28 May Shipping to Canada’s Territories
As the second largest country in the world, Canada features a wide variety of sprawling landscapes across its provinces — some of which can be found at the very northern edge of our country. Canada’s three territories include the Northwest Territories, Nunavut and the Yukon. You may be surprised to learn that the Northwest Territories is the diamond capital of North America, Nunavut didn’t even exist until 1999, and due to its close proximity to the Arctic Circle, the Yukon has one day a year where they experience 24 hours of sun and one day where the sun remains hidden. In comparison to Ontario, which boasts a population of over 14 million people, the Northwest Territories has a population of approximately 44,598 citizens, while the Yukon has just over 40,000, and Nunavut has just over 38,700.
But beyond any interesting facts and figures that define the nuances of these territories, they also have unique logistical requirements. How exactly can businesses ship goods to our northern counterparts? After all, if a business chooses to service Canada, surely they can’t leave the territories behind?
Over the past few years, Mactrans Logistics has had the opportunity to facilitate shipments to Nunavut, and the experience has proved to be a rather notable challenge with no shortage of lessons learned.
You may be surprised to learn that citizens of Nunavut can only receive goods via air or, when ‘the arctic seas have thawed’, by boat. Unlike the seamless convenience and instant gratification offered to citizens living in major city centres like Toronto and Quebec, fast shipping is a relatively foreign concept. Last year, The Guardian published an article titled, ‘Why people in Canada’s remote Arctic capital are obsessed with Amazon Prime’ which detailed the intricacies associated with the shipment process for remote Arctic communities. The piece centered around a man named Iguptaq, who had grown up in Igluligaarjuk, a town of just 500 people.
“Iguptaq had grown up in Igluligaarjuk, a town of just 500 people on the north-western coast of the Hudson Bay, so for him Iqaluit – with a population of almost 8,000 – was the big city. And among its perks was access to online shopping, whose free shipping deal has become crucial to many in Canada’s remotest territorial capital.”
Why is it so hard to ship to these areas, you might wonder? Well, to start with, there are no roads or rail lines into Nunavut. The citizens who live in this territory often reside in remote locations, where the concept of a “close neighbour” is long forgotten. In many cases, there are very few urban centres close to where a citizen resides. This, coupled with the frigid climate, makes it nearly impossible to establish the supply chain infrastructure that we have come to rely on in surrounding urban centres and densely populated Canadian cities.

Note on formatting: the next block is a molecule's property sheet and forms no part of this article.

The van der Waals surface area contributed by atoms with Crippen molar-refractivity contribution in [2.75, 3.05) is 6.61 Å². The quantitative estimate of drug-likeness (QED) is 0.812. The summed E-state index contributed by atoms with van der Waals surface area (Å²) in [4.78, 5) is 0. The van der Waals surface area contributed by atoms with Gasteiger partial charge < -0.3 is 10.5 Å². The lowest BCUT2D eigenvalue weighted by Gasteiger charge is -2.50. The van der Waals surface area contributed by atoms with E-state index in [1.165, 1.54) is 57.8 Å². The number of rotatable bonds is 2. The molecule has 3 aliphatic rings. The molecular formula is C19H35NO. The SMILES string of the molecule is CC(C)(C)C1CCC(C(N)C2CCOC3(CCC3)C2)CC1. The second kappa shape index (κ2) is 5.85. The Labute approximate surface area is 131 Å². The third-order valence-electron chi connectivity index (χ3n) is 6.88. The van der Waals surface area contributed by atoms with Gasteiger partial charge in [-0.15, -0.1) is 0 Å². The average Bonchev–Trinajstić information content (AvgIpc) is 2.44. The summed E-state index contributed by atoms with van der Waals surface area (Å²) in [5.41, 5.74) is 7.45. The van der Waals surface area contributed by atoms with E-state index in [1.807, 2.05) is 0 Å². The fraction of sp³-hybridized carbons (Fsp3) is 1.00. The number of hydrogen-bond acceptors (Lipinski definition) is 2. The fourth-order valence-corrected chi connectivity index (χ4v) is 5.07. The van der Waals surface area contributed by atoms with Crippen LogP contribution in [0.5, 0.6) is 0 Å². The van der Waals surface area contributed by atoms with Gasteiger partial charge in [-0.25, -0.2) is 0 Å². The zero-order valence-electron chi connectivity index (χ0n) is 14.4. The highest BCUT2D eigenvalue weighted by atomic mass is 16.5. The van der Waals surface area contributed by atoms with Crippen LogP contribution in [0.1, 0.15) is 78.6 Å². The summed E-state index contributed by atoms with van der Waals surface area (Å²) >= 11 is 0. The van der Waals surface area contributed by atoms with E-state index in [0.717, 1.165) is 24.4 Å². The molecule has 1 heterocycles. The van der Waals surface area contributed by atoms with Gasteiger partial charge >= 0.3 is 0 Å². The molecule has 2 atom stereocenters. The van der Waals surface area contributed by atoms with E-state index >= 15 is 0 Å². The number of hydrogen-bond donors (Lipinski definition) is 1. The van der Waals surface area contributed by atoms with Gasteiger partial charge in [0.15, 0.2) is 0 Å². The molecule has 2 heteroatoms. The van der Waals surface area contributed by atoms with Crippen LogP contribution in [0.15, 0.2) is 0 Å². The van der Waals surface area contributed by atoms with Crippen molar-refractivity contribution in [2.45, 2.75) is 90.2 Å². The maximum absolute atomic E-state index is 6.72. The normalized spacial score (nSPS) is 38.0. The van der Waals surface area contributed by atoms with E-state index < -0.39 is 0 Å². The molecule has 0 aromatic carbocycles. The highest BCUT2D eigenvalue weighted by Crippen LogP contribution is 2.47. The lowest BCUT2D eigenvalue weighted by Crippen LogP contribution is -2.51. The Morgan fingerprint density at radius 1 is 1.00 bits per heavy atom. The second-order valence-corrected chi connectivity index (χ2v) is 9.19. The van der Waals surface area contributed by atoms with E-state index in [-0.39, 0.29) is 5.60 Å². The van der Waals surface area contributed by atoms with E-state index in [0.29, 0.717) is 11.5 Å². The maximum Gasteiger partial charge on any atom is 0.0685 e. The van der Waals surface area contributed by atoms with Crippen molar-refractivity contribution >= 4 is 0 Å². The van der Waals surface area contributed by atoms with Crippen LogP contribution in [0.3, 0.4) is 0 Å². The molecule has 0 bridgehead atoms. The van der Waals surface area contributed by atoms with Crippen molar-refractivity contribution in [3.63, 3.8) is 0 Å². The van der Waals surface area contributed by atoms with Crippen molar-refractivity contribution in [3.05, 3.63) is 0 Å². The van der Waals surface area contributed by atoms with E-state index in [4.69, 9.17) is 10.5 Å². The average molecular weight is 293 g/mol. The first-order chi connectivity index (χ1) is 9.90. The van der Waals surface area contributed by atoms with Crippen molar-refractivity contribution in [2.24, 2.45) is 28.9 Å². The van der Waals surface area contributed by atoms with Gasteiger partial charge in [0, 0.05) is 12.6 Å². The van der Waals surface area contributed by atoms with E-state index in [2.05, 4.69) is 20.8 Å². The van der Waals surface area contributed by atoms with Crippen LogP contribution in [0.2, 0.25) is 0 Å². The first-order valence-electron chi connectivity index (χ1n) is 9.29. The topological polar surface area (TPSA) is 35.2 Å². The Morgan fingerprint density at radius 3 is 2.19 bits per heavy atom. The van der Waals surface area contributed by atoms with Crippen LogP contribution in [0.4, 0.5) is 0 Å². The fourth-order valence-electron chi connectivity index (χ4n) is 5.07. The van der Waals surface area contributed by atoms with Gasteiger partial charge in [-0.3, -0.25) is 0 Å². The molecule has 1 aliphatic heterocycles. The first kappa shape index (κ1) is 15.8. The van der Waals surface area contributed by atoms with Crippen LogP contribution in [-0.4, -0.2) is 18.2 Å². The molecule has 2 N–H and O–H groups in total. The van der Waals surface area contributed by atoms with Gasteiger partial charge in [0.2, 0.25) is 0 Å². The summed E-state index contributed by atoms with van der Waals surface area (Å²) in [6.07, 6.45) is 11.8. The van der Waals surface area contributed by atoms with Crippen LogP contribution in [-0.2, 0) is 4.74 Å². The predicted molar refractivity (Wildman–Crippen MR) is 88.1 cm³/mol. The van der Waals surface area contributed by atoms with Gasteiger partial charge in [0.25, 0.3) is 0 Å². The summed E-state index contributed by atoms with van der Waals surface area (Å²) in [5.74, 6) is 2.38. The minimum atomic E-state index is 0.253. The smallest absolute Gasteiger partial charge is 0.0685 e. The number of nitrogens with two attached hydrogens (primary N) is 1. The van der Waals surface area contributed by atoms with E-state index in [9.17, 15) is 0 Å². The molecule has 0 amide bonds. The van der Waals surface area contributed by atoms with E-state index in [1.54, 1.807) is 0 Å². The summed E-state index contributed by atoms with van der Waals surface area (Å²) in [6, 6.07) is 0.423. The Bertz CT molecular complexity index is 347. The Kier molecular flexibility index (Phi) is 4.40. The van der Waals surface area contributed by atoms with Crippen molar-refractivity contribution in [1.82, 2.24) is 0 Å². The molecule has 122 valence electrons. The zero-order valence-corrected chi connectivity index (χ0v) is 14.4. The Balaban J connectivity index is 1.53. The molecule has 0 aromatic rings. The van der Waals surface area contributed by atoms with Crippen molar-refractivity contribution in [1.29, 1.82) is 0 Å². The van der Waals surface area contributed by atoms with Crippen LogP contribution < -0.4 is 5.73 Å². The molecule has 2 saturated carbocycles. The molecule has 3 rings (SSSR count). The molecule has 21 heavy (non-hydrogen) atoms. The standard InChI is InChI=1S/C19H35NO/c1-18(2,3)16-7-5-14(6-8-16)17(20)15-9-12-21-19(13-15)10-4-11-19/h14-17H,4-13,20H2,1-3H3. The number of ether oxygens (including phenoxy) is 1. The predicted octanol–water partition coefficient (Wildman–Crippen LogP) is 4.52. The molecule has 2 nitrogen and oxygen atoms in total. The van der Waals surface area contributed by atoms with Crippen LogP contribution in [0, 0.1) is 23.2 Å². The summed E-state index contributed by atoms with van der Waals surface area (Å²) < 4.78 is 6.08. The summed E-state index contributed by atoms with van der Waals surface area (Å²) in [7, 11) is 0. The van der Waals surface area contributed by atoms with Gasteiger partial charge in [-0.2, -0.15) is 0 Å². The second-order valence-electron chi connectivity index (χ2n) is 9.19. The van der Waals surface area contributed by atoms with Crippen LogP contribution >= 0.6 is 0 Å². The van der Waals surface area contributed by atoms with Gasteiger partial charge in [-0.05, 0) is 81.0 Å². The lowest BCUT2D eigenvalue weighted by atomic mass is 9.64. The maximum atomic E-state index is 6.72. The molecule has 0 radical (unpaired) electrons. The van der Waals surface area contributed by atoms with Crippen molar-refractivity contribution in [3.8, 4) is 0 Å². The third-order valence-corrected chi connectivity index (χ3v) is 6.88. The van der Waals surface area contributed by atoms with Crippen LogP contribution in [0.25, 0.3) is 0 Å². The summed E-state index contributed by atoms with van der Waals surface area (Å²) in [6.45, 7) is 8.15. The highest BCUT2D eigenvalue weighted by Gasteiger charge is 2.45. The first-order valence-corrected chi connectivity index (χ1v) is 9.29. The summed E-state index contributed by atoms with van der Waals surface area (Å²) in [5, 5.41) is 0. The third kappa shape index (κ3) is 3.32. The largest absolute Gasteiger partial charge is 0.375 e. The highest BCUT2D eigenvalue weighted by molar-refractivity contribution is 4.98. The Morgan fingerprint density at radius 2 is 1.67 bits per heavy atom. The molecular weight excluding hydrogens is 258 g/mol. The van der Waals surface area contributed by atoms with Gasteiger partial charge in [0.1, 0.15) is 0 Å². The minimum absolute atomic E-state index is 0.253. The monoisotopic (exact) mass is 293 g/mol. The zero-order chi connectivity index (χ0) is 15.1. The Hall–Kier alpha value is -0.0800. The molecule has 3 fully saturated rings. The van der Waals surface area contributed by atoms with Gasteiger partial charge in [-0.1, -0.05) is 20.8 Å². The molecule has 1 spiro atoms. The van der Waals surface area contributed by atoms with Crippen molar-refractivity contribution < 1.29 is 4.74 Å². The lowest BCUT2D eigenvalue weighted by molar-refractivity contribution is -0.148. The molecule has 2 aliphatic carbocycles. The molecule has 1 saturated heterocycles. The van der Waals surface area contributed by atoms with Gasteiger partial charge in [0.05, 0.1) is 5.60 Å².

For supply chain professionals, this proves to be a rather significant obstacle. One which requires the help of a sealift, barge, jet or highly-specialized transportation service. Throughout our experience, we’ve been able to learn the different gateways into the territory in order to deliver the freight to waiting customers. For example, we quickly learned that certain parts of Nunavut do not service flights from Ottawa, but will service flights out of Edmonton. The community of Taloyoak is so distanced away from Iqaluit, shipments require the use of the Edmonton Gateway, as do remote locations in Yukon and the Northwest Territories.
With this in mind, close coordination with airlines is essential to successful shipping, and communicate frequently with carriers to ensure the parcel is — quite literally — signed, sealed, and delivered, despite the long and often complicated trek. In the case of land-locked islands, we often fill up containers and place them on barges in August, which means the citizens and businesses of these territories may only receive shipments during select months/timeframes each year.
Understandably, shipping products across such expansive terrain becomes a rather costly expenditure, which also explains why the cost of living in Nunavut is among the highest in the country. Air cargo is notoriously the most expensive option, and is often only utilized for select cargo or in emergency/time-constrained situations
Although some companies may place limitations on their shipping capabilities due to these challenges, many brands are still willing to service these remote populations. From personal goods to groceries, household items and furniture, construction equipment and more, select providers work alongside transportation management companies like ours to service these norther territories by air or sea. Mactrans Logistics now offer services to Yukon, North West Territories and Nunavut.
Fortunately, the proposed development of a new deepwater port in 2021 has provided Nunavut locals and logistic providers, that the delays and complications so commonly experience throughout this unique supply chain will soon be a thing of the past.